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New biking map eases the ride around Athens

Alan Flurry

Athens residents looking for a new way to pedal around the city will soon have a new way to plan their trip. An online mapping application created by UGA’s Community Mapping Lab will provide a fresh look at the most bike-friendly streets to get around the city. Created through a collaboration with local nonprofit BikeAthens, the map highlights the strengths of local biking infrastructure, such as multi-use paths and dedicated bike lanes. But it also shows that much work still remains to be done.

The idea for this map originated with a conversation between Scott Long, the executive director of BikeAthens, and Jerry Shannon, associate professor in the departments of geography and financial planning, housing, and consumer economics, in August 2019. BikeAthens had created several previous biking maps of the city, but all were created as paper maps, and the most recent one was 11 years old.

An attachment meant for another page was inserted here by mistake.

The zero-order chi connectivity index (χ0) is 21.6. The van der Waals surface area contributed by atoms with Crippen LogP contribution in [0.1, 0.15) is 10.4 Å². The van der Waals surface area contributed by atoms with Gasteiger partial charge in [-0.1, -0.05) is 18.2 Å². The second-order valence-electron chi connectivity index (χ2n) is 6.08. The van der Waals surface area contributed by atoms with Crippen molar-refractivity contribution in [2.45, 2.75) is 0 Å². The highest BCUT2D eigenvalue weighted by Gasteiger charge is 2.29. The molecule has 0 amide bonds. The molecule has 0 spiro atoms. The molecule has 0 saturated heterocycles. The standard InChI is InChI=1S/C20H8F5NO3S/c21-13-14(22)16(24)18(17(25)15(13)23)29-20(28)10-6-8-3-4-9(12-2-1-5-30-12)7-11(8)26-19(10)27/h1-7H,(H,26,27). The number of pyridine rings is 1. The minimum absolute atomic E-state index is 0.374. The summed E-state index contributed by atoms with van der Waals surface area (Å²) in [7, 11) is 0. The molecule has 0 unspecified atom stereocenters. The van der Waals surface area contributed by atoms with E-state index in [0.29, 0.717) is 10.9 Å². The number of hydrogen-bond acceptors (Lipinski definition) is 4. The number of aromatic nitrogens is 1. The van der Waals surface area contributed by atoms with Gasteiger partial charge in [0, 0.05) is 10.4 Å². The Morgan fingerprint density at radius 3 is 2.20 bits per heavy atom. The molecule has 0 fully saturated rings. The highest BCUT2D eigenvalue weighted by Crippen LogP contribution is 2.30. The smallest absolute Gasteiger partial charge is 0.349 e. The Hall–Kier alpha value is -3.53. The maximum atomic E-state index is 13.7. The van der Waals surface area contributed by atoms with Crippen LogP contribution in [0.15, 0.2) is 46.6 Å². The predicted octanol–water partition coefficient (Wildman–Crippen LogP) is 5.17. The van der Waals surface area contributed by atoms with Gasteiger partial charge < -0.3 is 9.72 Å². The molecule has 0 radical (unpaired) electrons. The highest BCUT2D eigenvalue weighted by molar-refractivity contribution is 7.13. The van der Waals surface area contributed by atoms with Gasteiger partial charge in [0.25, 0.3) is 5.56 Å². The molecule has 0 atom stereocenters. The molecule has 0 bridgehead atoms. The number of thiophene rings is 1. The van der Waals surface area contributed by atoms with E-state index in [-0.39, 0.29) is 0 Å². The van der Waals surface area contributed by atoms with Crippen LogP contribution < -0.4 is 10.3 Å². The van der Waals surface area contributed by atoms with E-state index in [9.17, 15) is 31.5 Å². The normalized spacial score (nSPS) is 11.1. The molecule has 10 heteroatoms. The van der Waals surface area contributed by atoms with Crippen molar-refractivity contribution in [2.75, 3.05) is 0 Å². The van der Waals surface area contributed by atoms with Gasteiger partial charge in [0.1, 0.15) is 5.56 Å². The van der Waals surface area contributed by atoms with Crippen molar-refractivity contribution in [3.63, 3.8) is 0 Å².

Since that initial conversation, four undergraduates in Shannon’s Community Mapping Lab have worked on the project: Regina Nasrallah, Emilie Castillo, Olivia Gilliam and Sam Shuster. Their jobs included obtaining initial public feedback on the factors most important for bikers in planning a route, running thousands of simulated routes through online mapping software, and designing a web interface that works across multiple platforms.

The original plan was to solicit feedback on proposed routes at the many events hosted by BikeAthens. COVID has made that difficult, but the working group is gathering feedback through an online survey with the map’s release. Other contributors to the effort include Alison Smith and Doug Pardue, faculty in the College of Environment and Design, BikeAthens board President Jason Perry and ACC Bike Pedestrian Coordinator Daniel Sizemore.

“This map is an important step forward in advancing inclusive micromobility in Athens, particularly in its blending of community and data inputs, its inclusion of topography in route selection, and its open online accessibility,” said Douglas Pardue, associate professor in the College of Environment and Design. “It’s an exciting and potentially transformative tool that will help Athenians to safely explore and use Athens’ small but rapidly growing pedestrian and bicycle infrastructures.”

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